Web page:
On his last day in Tanzania, President Obama, joined by former President George W. Bush, honors the victims of the 1998 bombing of the U.S. Embassy in Dar es Salaam. The attack killed 11 Africans and wounded 85 Americans and Africans.
President Obama and former President George W. Bush honored the victims of the 1998 attack on the U.S. Embassy in Dar es Salaam, Tanzania, with a wreath-laying ceremony at the site of the memorial.
Both men bowed their heads for a moment of silence and greeted guests at the new U.S. Embassy compound, opened in 2003.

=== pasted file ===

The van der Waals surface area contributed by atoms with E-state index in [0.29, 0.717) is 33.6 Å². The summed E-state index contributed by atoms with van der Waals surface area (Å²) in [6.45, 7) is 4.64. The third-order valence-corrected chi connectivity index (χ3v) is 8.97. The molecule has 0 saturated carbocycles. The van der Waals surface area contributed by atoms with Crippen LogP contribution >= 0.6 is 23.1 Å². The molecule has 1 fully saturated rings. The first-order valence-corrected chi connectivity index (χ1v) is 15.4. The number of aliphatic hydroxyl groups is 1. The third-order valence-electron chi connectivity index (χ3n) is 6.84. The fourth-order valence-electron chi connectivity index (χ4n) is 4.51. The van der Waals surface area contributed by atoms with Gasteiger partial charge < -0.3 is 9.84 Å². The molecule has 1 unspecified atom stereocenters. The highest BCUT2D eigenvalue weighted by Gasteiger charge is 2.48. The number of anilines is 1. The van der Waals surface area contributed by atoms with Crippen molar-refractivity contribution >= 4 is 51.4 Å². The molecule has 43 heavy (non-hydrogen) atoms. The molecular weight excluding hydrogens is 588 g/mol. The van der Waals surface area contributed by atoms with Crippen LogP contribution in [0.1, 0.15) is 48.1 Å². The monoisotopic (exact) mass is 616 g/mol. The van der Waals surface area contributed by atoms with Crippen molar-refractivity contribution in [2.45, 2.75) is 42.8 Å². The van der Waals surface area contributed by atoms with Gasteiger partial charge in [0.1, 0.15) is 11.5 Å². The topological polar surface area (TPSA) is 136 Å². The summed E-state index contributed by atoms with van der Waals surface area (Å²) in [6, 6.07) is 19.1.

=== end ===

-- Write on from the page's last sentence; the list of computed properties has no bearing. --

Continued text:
The August 7, 1998, attack on the U.S. Embassy was conducted by al-Qaida and was carried out in conjunction with the terrorist bombing of the U.S. Embassy in Nairobi, Kenya. The bombing in Dar es Salaam killed nine Tanzanians, one Kenyan and one Somali and wounded more than 85 Americans and Africans.
The memorial is inscribed with a quote from former President Bill Clinton, who said on August 13, 1998: "We must honor the memory of those we mourn by pressing the cause of freedom and justice for which they lived. It is the burden of our history and the bright hope of the world's future."